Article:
In addition, any effective CM optimization program must create a centralized responsibility for liquidity and collateral management that reconciles traditional conflicting division or departmental objectives. Front-office secured funding desks are usually looking to maximize profits, for example, while treasury divisions often manage liquidity for maximum flexibility that can inflate the number and range of providers and liquidity pools.

Finally, an effective CM system must aggregate collateral data by asset classes, locations, encumbrances, and currency. The CM system must provide sufficient detailed data to meet business, counterparty, and service provider needs. And the system must develop timely and effective connections and inter-operability with providers to move collateral efficiently.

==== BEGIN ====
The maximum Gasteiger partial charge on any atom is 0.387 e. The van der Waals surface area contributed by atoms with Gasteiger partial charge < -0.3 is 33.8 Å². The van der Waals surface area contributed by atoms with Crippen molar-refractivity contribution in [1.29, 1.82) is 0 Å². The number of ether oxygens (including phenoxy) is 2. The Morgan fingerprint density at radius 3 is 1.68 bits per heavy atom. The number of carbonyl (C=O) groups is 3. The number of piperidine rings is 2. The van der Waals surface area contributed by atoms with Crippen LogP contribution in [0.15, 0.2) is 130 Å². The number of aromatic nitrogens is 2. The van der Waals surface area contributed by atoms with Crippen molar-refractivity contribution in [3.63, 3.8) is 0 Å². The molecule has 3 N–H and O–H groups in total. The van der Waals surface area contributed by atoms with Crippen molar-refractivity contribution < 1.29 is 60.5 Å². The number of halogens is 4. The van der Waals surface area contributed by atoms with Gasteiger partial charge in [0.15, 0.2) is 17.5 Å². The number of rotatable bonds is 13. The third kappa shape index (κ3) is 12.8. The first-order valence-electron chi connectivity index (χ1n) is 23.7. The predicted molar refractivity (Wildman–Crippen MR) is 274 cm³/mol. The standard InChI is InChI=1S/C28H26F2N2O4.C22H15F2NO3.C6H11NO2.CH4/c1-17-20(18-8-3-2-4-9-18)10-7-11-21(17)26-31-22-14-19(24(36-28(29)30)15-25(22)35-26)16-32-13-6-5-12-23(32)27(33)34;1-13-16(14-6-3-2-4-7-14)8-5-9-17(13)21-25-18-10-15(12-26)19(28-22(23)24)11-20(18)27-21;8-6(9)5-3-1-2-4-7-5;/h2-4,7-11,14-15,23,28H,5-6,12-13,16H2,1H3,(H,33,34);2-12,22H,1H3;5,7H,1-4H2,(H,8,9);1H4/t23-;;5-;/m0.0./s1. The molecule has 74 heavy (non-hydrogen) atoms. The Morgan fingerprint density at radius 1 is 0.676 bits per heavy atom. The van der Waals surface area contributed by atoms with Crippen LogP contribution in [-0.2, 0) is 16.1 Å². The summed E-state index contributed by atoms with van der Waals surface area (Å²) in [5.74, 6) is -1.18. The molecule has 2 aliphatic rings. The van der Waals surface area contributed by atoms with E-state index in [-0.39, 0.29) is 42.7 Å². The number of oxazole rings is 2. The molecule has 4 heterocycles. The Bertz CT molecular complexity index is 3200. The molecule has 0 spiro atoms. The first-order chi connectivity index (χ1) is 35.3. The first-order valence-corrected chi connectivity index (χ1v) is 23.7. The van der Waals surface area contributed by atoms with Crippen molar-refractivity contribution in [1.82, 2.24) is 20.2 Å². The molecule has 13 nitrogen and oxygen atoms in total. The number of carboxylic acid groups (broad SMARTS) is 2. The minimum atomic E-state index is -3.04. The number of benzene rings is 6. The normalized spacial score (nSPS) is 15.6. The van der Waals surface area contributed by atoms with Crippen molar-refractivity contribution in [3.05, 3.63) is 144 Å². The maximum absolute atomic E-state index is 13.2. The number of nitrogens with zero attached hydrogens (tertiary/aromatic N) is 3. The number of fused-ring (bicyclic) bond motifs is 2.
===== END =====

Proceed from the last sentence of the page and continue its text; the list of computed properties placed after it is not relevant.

The new standard: Integrating margin and CM programs

Real-time margin management and intra-day CM are now business basics for financial service firms. In order to thrive, firms must:

  • Manage dynamic margin and collateral eligibility rules
  • Manage collateral in real time across multiple counter parties, settlement systems, exchanges, and clearing venues with diverse requirements, including different CCP margin models
  • Ensure liquidity and funding capacity by optimizing the collateral supply chain
  • Capture, mitigate, and allocate collateral costs across products and businesses